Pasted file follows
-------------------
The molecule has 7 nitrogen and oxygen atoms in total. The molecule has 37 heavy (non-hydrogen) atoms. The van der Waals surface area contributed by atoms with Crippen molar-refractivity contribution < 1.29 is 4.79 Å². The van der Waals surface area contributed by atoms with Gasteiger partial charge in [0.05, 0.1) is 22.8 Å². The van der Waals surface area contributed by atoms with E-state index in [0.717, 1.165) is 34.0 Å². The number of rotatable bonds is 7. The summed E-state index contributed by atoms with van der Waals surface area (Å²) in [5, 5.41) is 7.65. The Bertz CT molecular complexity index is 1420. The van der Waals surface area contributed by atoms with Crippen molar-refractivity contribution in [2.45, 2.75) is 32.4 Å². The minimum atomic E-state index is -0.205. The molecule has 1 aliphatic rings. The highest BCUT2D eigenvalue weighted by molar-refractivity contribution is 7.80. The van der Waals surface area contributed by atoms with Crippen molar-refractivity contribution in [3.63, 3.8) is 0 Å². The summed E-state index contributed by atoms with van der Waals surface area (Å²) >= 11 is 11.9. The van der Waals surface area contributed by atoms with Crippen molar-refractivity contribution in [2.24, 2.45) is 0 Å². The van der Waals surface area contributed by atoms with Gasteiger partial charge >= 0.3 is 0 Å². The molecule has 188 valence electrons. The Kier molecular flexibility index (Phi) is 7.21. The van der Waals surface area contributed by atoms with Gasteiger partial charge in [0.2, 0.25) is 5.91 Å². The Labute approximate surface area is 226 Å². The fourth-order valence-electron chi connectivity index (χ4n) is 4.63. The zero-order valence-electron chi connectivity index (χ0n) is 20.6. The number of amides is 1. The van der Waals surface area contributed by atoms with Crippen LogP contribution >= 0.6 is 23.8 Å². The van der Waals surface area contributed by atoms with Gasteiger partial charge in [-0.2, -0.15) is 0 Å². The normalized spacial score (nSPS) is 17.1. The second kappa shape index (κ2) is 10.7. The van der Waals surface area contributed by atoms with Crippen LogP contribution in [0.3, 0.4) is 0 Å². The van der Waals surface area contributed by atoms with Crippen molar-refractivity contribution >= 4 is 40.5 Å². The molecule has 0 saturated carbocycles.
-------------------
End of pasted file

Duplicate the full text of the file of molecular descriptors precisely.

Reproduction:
The molecule has 7 nitrogen and oxygen atoms in total. The molecule has 37 heavy (non-hydrogen) atoms. The van der Waals surface area contributed by atoms with Crippen molar-refractivity contribution < 1.29 is 4.79 Å². The van der Waals surface area contributed by atoms with Gasteiger partial charge in [0.05, 0.1) is 22.8 Å². The van der Waals surface area contributed by atoms with E-state index in [0.717, 1.165) is 34.0 Å². The number of rotatable bonds is 7. The summed E-state index contributed by atoms with van der Waals surface area (Å²) in [5, 5.41) is 7.65. The Bertz CT molecular complexity index is 1420. The van der Waals surface area contributed by atoms with Crippen molar-refractivity contribution in [2.45, 2.75) is 32.4 Å². The minimum atomic E-state index is -0.205. The molecule has 1 aliphatic rings. The highest BCUT2D eigenvalue weighted by molar-refractivity contribution is 7.80. The van der Waals surface area contributed by atoms with Crippen molar-refractivity contribution in [3.63, 3.8) is 0 Å². The summed E-state index contributed by atoms with van der Waals surface area (Å²) >= 11 is 11.9. The van der Waals surface area contributed by atoms with Crippen molar-refractivity contribution in [2.24, 2.45) is 0 Å². The van der Waals surface area contributed by atoms with Gasteiger partial charge >= 0.3 is 0 Å². The molecule has 188 valence electrons. The Kier molecular flexibility index (Phi) is 7.21. The van der Waals surface area contributed by atoms with Gasteiger partial charge in [0.2, 0.25) is 5.91 Å². The Labute approximate surface area is 226 Å². The fourth-order valence-electron chi connectivity index (χ4n) is 4.63. The zero-order valence-electron chi connectivity index (χ0n) is 20.6. The number of amides is 1. The van der Waals surface area contributed by atoms with Crippen LogP contribution >= 0.6 is 23.8 Å². The van der Waals surface area contributed by atoms with Gasteiger partial charge in [-0.2, -0.15) is 0 Å². The normalized spacial score (nSPS) is 17.1. The second kappa shape index (κ2) is 10.7. The van der Waals surface area contributed by atoms with Crippen LogP contribution in [0.3, 0.4) is 0 Å². The van der Waals surface area contributed by atoms with Crippen molar-refractivity contribution >= 4 is 40.5 Å². The molecule has 0 saturated carbocycles.